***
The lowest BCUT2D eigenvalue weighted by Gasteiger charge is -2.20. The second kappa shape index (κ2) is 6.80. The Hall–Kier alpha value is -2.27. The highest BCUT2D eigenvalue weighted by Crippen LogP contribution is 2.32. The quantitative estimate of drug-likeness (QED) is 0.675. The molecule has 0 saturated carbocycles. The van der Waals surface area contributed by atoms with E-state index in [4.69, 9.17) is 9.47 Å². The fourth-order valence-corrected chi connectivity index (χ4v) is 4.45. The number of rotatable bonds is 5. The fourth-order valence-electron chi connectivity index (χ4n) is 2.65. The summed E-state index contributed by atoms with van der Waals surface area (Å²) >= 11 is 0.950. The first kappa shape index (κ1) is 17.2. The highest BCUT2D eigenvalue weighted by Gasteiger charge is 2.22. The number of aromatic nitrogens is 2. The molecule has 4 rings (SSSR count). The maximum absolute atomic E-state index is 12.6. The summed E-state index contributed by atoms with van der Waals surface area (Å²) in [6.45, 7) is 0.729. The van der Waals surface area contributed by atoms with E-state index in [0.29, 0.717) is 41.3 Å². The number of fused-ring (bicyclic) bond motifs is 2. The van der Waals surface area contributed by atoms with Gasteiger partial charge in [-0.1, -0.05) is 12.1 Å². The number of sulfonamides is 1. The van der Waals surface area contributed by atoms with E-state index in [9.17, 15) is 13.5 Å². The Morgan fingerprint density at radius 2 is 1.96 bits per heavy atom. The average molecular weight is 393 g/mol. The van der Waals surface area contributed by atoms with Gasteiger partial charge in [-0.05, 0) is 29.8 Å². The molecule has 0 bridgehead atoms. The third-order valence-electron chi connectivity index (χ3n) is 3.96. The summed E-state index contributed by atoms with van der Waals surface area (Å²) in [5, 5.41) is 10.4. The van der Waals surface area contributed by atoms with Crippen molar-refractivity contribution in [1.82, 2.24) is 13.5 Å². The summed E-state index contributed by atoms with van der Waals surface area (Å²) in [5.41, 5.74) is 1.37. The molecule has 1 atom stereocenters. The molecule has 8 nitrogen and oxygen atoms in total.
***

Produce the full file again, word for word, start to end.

The lowest BCUT2D eigenvalue weighted by Gasteiger charge is -2.20. The second kappa shape index (κ2) is 6.80. The Hall–Kier alpha value is -2.27. The highest BCUT2D eigenvalue weighted by Crippen LogP contribution is 2.32. The quantitative estimate of drug-likeness (QED) is 0.675. The molecule has 0 saturated carbocycles. The van der Waals surface area contributed by atoms with E-state index in [4.69, 9.17) is 9.47 Å². The fourth-order valence-corrected chi connectivity index (χ4v) is 4.45. The number of rotatable bonds is 5. The fourth-order valence-electron chi connectivity index (χ4n) is 2.65. The summed E-state index contributed by atoms with van der Waals surface area (Å²) >= 11 is 0.950. The first kappa shape index (κ1) is 17.2. The highest BCUT2D eigenvalue weighted by Gasteiger charge is 2.22. The number of aromatic nitrogens is 2. The molecule has 4 rings (SSSR count). The maximum absolute atomic E-state index is 12.6. The summed E-state index contributed by atoms with van der Waals surface area (Å²) in [6.45, 7) is 0.729. The van der Waals surface area contributed by atoms with E-state index in [0.29, 0.717) is 41.3 Å². The number of fused-ring (bicyclic) bond motifs is 2. The van der Waals surface area contributed by atoms with Gasteiger partial charge in [-0.1, -0.05) is 12.1 Å². The number of sulfonamides is 1. The van der Waals surface area contributed by atoms with E-state index in [9.17, 15) is 13.5 Å². The Morgan fingerprint density at radius 2 is 1.96 bits per heavy atom. The average molecular weight is 393 g/mol. The van der Waals surface area contributed by atoms with Gasteiger partial charge in [-0.05, 0) is 29.8 Å². The molecule has 0 bridgehead atoms. The third-order valence-electron chi connectivity index (χ3n) is 3.96. The summed E-state index contributed by atoms with van der Waals surface area (Å²) in [5, 5.41) is 10.4. The van der Waals surface area contributed by atoms with Crippen molar-refractivity contribution in [1.82, 2.24) is 13.5 Å². The summed E-state index contributed by atoms with van der Waals surface area (Å²) in [5.41, 5.74) is 1.37. The molecule has 1 atom stereocenters. The molecule has 8 nitrogen and oxygen atoms in total.